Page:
Author: Joe Barr
I asked Jansen how he became interested in Linux and free software, and he says that he got into Linux thanks to an interest in learning about Unix-like systems:
I started using Linux about 5 years ago, mainly because I was interested in learning to use unix type operating systems (always had been a DOS / Windows user). Linux at the time seemed the most logical choice as I could use it at work and had help from a friend of mine for all the basic questions. Also certain companies who decided not to support their old hardware anymore for people upgrading from Windows 98 to Windows 2000 made me a big believer in free software. Of course the best thing about free software is that I can customize the software the way I want it to work.
While I was on Jansen’s site reading about Goggles Music Manager, I came across another with that was also named Goggles. Confused, I asked Jansen what was up with the name. He replied:
My first open source project I ever released was my DVD player frontend for Ogle. Now as you may know, finding a good name for your project is about the hardest part, the rest is just coding. It is sometimes not even worth starting something unless you have good name :).
So I basically came up with Goggles as the name of my frontend for Ogle (use goggles to ogle!). The reason the music manager also has Goggles in it, is mainly of me being lazy coming up with another name, but also since gmm sounded quite nice. See it as a sort of brand name recognition. 🙂
So, now that we know the story behind the Goggles name, let’s take a look at the software.
Prerequisites, build, and install
Building and installing the Music Manager, Sudoko, and Goggles is relatively easy, even if it doesn’t follow the familiar
./configure, make, and
make install mantra. If there is a hard part to the process, it is in getting all the prerequisites installed beforehand.
All three applications depend on the cross-platform FOX toolkit, which makes it a great place to start whittling down the list of requirements. You can grab the latest version for your platform on the FOX Toolkit site.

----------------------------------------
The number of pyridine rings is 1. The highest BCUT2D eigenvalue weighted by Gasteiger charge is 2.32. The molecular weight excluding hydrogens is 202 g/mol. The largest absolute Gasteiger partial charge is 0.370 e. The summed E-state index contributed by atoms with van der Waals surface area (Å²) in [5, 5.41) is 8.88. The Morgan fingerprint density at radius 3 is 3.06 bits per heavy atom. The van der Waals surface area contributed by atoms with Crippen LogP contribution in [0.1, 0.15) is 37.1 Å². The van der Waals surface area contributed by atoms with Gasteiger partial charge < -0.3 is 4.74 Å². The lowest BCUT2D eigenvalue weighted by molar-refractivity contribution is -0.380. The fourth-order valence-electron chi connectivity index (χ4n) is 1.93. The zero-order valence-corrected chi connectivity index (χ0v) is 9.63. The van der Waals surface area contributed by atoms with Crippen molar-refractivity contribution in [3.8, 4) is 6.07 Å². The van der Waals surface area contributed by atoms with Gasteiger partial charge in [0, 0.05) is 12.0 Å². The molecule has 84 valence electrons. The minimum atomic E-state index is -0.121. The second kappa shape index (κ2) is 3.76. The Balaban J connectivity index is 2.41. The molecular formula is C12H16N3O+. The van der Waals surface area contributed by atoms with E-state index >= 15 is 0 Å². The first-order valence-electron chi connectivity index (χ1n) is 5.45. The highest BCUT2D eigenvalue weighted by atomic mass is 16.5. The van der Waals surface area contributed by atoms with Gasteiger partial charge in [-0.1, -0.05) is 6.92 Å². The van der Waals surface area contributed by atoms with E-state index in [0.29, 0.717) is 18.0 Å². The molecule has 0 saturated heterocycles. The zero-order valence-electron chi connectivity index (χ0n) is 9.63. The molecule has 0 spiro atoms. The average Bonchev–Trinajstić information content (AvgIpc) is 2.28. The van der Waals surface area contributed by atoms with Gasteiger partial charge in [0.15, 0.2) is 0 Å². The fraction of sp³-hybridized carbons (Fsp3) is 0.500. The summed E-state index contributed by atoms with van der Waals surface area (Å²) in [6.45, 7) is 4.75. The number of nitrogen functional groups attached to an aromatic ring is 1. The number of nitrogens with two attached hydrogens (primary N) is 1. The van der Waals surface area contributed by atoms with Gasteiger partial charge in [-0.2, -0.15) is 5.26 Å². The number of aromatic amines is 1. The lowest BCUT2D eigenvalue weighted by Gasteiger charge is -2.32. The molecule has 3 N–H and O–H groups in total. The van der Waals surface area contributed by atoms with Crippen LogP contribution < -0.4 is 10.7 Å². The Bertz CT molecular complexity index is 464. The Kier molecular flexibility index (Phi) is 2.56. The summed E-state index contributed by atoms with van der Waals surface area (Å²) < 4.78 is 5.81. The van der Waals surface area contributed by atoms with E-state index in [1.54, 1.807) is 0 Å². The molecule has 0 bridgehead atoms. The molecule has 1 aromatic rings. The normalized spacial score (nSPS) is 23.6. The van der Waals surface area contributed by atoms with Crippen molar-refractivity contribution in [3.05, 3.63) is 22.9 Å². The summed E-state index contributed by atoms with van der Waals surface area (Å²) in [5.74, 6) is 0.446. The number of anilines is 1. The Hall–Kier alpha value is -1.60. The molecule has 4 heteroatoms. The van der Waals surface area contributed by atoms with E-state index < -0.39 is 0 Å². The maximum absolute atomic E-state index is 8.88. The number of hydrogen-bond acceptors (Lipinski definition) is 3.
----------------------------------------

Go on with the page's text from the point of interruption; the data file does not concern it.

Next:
By the way, if you’re running Ubuntu on your desktop, libFOX gets installed by default in /usr/local/lib. Since Ubuntu assumes that all shared libraries will be in the directories they use, the project doesn’t provide the standard /etc/ld.so.conf file for users to add other directories. Never fear, just create a text file with a single line in it which reads
/usr/local/lib and save it as /etc/ld.so.conf, and you’re good to go. Other prerequisites include xine-lib, SQLite, and libtag0c-dev. Naturally, you’ll also need to have Ogle installed if you want to use the Goggles DVD player.
Enter the subdirectory created for each of the apps after you decompress the tarball, then run the installation script provided by entering
./gb at the command line. Use the
help argument to see what options you may have in finding prerequisites, specifying or skipping functions, or where to install the finished code. Once it’s built, run
./gb install as root and you’re all set.
Before I could build gmm — the executable name for the Goggles Music Manager — I found that I also had to install libogg-dev and libvorbis-dev before it would compile. Then it was simply a matter of running
./gb install, the latter as root.
Goggles Music Manager
Goggles Music Manager is all about making it easy to play your tunes. The first time you run it, point it towards the parent directory for your music collection and it will create a flat-file database (that’s why SQLite is a prerequisite) to make it accessible. Adding additional music to the database later on is as easy as selecting Import from the File menu.
Figure 1 shows how your music collection is organized in the Music Manager. By default, there is one pane each for Genre, Artist, and Album, arranged above the largest pane, which shows the tracks available for the current selection. In my small collection, Genre is wasted space, so I opted not to display that pane by selecting View and un-checking Show Genre List.
You can display the tracks in their natural order, as they appear on the album, or you can randomize them. They are played in the order they appear. Want to play everything you’ve got, in random order? No problem. Select the first artist, then press shift and select the last artist. Then repeat the process in the Album pane. Then click on Sort and select Random. Your playlist now includes your entire collection. Of course, you can fine tune that process by selecting multiple albums by the same artist, or by several artists.
The latest version of gmm will play both Ogg and MP3 formats. Everything extracted in MP3 format by SoundJuices worked great for me in gmm. It’s a fast, easy-to-use player. I wish I hadn’t noticed his other apps, though. Now it looks like I’m going to have to learn how to play Sudoku.